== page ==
SAFE issues new rules on cross-border cash pooling

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The State Administration of Foreign Exchange (SAFE), on 15 March 2019, issued the Administrative Provisions on the Centralized Operation of Cross-border Funds for Multinational Companies (Circular 7), which came into effect on the same day. Circular 7 amends and supersedes the Administrative Provisions on the Centralized Operation of Cross-border Foreign Exchange Funds for Multinational Companies (Circular 36), with an aim to further optimize and relax the control over the centralized cross-border fund management scheme for multinational companies (the centralized fund scheme).

The centralized fund scheme was first permitted by SAFE in 2014, so that multinational companies may manage their cross-border fund flows in a more efficient way.

Pursuant to the centralized fund scheme, onshore and offshore member companies within the same multinational group can enter into a cross-border cash pooling arrangement with a PRC bank and designate a member within the group to be the pool header (as representative of all member companies to handle administrative and regulatory formalities), which, among others, will entitle such multinational company to the benefits of: (a) having a centralized foreign debt quota and a centralized outbound loan quota; (b) centralizing cross-border payments for current account items (such as, payments for cross-border trades and services) via one bank account; and (c) netting the payments among different members of the group.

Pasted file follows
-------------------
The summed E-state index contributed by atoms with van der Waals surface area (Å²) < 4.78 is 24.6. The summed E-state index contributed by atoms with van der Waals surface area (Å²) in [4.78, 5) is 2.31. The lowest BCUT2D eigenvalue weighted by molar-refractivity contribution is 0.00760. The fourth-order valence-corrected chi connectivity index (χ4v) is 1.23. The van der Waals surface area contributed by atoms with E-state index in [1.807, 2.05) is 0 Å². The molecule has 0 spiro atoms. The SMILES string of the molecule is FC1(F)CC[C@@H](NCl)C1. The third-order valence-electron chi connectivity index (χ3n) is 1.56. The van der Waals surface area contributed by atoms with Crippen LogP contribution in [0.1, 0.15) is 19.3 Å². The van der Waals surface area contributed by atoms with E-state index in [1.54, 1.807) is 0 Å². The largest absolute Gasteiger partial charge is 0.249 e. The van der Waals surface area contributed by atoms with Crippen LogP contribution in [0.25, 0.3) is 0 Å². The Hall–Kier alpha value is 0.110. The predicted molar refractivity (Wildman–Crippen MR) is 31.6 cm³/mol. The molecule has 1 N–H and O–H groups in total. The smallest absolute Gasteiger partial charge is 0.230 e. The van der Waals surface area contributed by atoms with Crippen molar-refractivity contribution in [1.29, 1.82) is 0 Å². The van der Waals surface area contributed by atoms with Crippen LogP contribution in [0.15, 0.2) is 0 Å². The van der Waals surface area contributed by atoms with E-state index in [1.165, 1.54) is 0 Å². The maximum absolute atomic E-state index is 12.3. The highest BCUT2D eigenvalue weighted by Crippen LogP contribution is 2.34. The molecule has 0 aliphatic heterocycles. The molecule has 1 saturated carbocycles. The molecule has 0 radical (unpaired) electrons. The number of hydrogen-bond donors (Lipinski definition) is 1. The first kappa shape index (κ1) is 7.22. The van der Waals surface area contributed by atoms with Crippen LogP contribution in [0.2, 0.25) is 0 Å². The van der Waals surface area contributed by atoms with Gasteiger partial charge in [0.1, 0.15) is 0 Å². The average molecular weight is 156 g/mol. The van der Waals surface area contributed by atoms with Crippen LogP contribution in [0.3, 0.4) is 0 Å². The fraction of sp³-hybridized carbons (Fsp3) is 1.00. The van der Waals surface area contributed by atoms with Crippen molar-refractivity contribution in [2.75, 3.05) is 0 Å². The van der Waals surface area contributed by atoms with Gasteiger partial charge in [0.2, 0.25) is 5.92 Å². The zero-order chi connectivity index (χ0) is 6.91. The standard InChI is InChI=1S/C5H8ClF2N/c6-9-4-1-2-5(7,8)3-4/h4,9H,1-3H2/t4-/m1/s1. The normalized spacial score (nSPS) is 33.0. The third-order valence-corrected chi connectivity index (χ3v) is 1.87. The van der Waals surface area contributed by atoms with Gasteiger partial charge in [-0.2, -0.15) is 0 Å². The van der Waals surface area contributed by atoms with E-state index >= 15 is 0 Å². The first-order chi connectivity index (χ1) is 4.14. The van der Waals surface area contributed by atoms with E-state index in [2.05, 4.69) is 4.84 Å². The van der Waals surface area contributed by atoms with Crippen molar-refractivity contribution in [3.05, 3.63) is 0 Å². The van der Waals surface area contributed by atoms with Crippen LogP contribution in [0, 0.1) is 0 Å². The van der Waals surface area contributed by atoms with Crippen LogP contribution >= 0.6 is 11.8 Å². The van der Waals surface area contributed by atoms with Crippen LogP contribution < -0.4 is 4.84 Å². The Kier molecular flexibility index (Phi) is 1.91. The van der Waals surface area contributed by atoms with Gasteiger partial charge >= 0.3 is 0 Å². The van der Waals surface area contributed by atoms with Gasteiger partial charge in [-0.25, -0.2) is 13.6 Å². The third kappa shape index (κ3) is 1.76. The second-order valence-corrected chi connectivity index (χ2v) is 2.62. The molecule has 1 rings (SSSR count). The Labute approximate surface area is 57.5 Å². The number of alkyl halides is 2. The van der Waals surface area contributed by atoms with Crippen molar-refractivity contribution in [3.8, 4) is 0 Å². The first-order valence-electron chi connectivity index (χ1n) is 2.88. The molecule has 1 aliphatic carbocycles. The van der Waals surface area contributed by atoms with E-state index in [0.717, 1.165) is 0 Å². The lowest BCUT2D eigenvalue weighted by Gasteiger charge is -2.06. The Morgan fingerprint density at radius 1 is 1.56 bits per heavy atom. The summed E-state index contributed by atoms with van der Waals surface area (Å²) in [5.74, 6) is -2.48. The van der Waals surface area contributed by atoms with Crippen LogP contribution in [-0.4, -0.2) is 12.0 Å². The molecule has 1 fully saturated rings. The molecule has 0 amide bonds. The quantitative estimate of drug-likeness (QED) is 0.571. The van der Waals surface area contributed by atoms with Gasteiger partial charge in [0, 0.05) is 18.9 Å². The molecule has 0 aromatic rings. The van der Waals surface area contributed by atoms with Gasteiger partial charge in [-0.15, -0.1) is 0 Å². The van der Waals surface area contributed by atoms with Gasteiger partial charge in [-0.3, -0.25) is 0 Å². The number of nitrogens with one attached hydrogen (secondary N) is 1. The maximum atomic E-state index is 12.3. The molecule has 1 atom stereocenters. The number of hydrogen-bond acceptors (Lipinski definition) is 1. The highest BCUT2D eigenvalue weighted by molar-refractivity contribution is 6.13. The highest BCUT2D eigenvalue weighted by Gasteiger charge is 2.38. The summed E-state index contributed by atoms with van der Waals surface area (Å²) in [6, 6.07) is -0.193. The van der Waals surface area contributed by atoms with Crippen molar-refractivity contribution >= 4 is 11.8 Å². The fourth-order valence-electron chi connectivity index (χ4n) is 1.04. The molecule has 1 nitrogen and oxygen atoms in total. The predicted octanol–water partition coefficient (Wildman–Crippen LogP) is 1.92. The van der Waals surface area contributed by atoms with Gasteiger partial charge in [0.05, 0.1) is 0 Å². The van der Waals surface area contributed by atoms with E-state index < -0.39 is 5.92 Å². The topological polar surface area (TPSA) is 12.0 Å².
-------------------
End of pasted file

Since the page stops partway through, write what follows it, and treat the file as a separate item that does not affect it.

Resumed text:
Covering both renminbi and foreign currencies. Before Circular 7, the centralized fund schemes denominated in foreign exchange and renminbi were regulated by SAFE and the People’s Bank of China (PBOC), respectively, pursuant to different legal regimes. The foreign exchange centralized fund scheme was primarily regulated by SAFE under Circular 36 on a nationwide basis, while there were several different versions of the renminbi centralized fund schemes in the market, which were nationwide schemes regulated by the PBOC, and schemes in free trade zones set up pursuant to regional rules applicable only in free trade zones (such as, the Shanghai Pilot Free Trade Zone).

Circular 7 now provides that multi-currency centralized fund schemes covering both renminbi and foreign exchange can be established pursuant to Circular 7 under the authority of SAFE.

It is interesting to note that, despite Circular 7, the renminbi centralized fund scheme regimes published by the PBOC are still effective. As we understand it, until further rules are published by SAFE or the PBOC, there will be two parallel legal regimes governing the centralized fund schemes in China, namely: (a) a multi-currency centralized fund scheme set up pursuant to Circular 7 and regulated by SAFE; and (b) a renminbi centralized fund scheme regulated by the PBOC nationwide and in different free trade zones.

Eligibility criteria clarified. Circular 7 clarified that financial institutions (other than finance companies when acting as the pool header), local-government financing platforms and real estate companies are not allowed to participate in the centralized fund scheme set up pursuant to Circular 7.